Do you have an older brother? Then you’re shorter than you could have been.

In mammals, including humans, it is more costly to produce sons than it is to produce daughters, with maternal survival and subsequent reproductive success diminished more by producing male over female offspring. It is therefore predicted that offspring who are produced by mothers who have previously produced sons versus daughters will be compromised by the relatively high cost their mother incurred in the previous reproductive episode. Such effects are potentially important because characters that determine offspring survival and fecundity ultimately contribute to maternal fitness. Using questionnaire-based data from a contemporary human population, I show that birthweight (irrespective of their sex) is lower in individuals born after an elder brother than in those born after an elder sister. In addition, I show that both men and women who were born after a male versus a female sibling have reduced adulthood height, a known correlate of reproductive success in both sexes. The results suggest that producing sons may have a negative effect on the fitness of subsequent offspring, which has implications for calculations of maternal fitness and for optimal sex allocation.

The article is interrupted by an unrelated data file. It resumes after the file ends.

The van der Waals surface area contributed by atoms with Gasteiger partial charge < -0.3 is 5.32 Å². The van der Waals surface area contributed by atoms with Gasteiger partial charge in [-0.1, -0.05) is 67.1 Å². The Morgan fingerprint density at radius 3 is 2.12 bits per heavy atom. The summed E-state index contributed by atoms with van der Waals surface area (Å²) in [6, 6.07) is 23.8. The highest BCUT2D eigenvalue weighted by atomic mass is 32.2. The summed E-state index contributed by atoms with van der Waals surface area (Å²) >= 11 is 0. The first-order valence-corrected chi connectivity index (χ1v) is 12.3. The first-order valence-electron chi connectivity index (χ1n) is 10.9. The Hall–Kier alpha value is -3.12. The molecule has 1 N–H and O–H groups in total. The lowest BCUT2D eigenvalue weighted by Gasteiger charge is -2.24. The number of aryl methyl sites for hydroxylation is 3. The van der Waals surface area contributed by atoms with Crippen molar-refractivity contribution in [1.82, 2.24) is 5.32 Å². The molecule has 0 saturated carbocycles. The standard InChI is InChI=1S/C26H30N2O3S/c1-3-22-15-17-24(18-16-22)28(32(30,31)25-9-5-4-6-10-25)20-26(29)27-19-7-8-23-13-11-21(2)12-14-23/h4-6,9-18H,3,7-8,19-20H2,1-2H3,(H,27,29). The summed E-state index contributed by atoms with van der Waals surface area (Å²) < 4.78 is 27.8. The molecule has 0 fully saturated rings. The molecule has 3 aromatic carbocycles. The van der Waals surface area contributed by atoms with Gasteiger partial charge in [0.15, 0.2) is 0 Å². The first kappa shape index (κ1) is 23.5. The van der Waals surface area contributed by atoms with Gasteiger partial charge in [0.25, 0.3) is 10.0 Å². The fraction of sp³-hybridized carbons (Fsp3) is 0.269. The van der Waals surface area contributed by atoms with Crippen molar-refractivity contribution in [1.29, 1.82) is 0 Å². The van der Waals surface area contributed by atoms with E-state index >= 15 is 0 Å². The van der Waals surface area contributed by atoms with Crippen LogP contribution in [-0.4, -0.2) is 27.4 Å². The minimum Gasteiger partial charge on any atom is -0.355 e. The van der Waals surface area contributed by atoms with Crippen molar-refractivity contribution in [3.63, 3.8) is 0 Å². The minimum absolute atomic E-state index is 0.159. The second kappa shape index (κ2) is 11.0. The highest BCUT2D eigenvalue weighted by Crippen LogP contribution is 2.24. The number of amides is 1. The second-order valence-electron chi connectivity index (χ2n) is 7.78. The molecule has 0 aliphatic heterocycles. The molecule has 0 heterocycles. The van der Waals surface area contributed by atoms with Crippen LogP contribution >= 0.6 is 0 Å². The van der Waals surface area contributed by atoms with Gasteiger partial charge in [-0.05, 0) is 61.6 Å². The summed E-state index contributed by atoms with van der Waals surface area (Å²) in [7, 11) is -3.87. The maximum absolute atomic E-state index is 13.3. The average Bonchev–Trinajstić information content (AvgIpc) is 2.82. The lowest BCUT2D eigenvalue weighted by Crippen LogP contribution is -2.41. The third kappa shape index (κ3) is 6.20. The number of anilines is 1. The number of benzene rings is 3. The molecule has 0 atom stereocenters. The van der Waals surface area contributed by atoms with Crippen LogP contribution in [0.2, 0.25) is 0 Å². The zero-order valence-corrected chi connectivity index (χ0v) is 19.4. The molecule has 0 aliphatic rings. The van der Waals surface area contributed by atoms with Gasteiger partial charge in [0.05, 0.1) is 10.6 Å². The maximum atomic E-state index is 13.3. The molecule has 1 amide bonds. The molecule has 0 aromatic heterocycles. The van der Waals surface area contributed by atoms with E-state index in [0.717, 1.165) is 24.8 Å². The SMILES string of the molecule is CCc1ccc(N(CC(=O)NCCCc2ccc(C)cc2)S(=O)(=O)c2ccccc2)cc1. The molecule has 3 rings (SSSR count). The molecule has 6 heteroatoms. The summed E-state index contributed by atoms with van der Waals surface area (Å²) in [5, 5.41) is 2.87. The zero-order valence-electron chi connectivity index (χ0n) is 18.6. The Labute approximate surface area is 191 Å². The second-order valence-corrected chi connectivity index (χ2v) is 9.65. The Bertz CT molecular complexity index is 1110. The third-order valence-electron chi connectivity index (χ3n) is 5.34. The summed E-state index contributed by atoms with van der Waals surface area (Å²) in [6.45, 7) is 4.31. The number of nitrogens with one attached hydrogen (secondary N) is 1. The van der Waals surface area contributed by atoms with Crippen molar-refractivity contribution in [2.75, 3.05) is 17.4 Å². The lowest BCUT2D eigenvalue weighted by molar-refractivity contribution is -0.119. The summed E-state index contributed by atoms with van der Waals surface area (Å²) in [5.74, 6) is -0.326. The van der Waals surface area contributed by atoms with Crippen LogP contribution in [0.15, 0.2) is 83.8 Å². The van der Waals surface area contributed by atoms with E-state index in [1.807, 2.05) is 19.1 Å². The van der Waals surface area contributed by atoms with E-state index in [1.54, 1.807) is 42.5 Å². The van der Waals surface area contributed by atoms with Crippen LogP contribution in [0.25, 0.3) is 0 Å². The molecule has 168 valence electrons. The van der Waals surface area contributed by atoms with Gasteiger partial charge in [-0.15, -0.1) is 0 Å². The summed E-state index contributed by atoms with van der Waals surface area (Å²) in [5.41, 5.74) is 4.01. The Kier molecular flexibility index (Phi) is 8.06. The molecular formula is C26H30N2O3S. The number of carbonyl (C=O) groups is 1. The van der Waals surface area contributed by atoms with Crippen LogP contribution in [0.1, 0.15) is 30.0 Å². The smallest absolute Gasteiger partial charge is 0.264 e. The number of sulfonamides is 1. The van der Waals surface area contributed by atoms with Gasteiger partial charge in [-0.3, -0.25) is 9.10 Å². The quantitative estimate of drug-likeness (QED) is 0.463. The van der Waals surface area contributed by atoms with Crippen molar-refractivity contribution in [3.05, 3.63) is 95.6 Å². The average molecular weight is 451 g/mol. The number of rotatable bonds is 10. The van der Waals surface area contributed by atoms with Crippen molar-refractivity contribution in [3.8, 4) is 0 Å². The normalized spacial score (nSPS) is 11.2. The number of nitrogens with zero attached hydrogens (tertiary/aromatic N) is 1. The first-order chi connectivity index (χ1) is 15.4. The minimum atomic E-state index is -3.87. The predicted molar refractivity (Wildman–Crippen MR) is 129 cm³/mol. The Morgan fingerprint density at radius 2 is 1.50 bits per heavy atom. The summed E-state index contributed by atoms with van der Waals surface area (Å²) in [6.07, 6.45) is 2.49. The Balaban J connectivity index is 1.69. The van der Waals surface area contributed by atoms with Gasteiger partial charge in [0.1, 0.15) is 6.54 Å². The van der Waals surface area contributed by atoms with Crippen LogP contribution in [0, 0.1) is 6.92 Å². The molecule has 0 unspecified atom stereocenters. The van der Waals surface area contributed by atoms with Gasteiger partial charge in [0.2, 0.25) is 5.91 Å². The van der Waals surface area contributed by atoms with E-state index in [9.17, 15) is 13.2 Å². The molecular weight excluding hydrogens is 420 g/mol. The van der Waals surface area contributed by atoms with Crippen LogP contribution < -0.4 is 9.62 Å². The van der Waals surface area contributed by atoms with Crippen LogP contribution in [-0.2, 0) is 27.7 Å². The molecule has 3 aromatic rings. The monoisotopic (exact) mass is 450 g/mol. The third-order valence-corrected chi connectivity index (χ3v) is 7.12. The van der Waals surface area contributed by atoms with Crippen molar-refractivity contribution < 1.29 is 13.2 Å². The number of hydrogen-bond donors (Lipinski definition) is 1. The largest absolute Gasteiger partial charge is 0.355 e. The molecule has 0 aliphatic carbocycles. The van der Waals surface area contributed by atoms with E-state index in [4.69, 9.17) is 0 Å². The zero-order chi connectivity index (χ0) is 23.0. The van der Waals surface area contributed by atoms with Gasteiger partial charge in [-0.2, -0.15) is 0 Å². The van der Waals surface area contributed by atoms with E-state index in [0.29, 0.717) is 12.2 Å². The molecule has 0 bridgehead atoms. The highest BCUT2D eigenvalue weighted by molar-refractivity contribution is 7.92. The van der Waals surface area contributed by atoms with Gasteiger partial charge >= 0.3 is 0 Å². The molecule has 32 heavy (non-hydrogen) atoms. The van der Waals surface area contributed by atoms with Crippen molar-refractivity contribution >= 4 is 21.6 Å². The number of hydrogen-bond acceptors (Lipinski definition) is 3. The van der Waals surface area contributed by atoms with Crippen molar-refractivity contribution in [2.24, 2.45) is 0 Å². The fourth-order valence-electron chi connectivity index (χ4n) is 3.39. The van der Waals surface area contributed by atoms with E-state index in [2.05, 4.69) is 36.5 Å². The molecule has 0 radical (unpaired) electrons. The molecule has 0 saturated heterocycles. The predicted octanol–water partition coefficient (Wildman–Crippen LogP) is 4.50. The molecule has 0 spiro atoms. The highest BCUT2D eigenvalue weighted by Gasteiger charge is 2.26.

Source: “Offspring are lighter at birth and smaller in adulthood when born after a brother versus a sister in humans” from Evolution and Human Behavior

I hate to recommend the same book two posts in a row but Malcolm Gladwell covers the height/leadership relationship in “Blink“. I recommend all of Malcolm Gladwell’s books:  “Blink“,  “Outliers“, “The Tipping Point” and “What the Dog Saw.”

Related posts:

Does being tall mean you’re more likely to go to college?

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